By Tom LoBianco CNN
WASHINGTON (CNN) -- Some coastal cities and liberal strongholds that have declared themselves safe places for undocumented immigrants -- "sanctuary cities" -- have been bracing for the fallout from the new Trump administration.
Chicago Mayor Rahm Emanuel, President Barack Obama's former chief of staff, said Monday at a news conference that city officials have been fielding calls from residents worried that it may change its status because of the threat from Trump.
"Since the presidential election, there has been a sense of uncertainty among many immigrant communities in Chicago and across the nation," Emanuel said. "I want to assure all of our families that Chicago is and will remain a sanctuary city."
The sanctuary city designation broadly means that local police will not coordinate with federal law enforcement in efforts to deport undocumented immigrants.
Trump promised on the campaign trail that he would block federal funding for sanctuary cities.
"Block funding for sanctuary cities. We block the funding. No more funds," Trump said in August, in his much-touted immigration speech. "We will end the sanctuary cities that have resulted in so many needless deaths. Cities that refuse to cooperate with federal authorities will not receive taxpayer dollars, and we will work with Congress to pass legislation to protect those jurisdictions that do assist federal authorities."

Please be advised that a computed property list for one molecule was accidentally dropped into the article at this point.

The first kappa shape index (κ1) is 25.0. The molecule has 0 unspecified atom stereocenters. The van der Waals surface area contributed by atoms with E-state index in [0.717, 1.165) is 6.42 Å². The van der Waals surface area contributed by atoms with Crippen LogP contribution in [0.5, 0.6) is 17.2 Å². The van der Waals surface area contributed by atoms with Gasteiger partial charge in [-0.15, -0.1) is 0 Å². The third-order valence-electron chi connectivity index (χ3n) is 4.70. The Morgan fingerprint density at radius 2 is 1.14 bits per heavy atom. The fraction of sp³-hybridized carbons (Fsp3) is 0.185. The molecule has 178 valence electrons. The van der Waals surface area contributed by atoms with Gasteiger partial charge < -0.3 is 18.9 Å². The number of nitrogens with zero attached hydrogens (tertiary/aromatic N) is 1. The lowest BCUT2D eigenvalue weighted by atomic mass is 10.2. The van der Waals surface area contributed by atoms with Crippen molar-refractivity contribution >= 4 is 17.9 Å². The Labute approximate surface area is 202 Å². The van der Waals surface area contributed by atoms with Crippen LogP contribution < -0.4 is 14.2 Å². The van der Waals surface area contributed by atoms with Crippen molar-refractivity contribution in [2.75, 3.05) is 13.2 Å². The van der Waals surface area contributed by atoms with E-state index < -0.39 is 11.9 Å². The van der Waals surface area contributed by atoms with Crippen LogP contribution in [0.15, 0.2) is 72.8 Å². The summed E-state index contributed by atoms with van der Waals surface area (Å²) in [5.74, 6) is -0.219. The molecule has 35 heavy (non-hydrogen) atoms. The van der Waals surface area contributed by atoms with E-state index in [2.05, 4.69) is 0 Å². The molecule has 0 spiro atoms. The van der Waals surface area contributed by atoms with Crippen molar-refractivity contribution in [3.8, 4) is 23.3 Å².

He has not said since then if he would follow through on the promise, and whether it would need congressional approval or could be done through executive order.
The Trump transition team did not immediately respond to CNN requests for comment Monday.
But there are signs indicating he is likely to stick to a hard-line immigration stance.
Trump tapped Steve Bannon, a Breitbart news publisher who has embraced the white nationalist and alt-right movements, to be his chief strategist, placing him on an equal footing with incoming chief of staff Reince Priebus. Immigration and sanctuary cities in particular have been a hot-button issue for conservatives, stoked in part by coverage from the Bannon-led Breitbart.com.
That has left city officials across the country planning for the worst if they lose all their federal aid.
Officials in San Francisco said they receive up to $1 billion in federal aid.
"It's certainly something the mayor's office, the city's lobbyist and our office has started looking at," City Controller Ben Rosenfield, told The San Francisco Chronicle last week.
And Crain's New York Business determined that Trump's home city, New York, could take a $6 billion hit if he follows through with the plans.
"These are our fellow New Yorkers, we're going to respect them, protect them, they're part of our communities," New York Mayor Bill de Blasio, a supporter of Hillary Clinton, told the paper.
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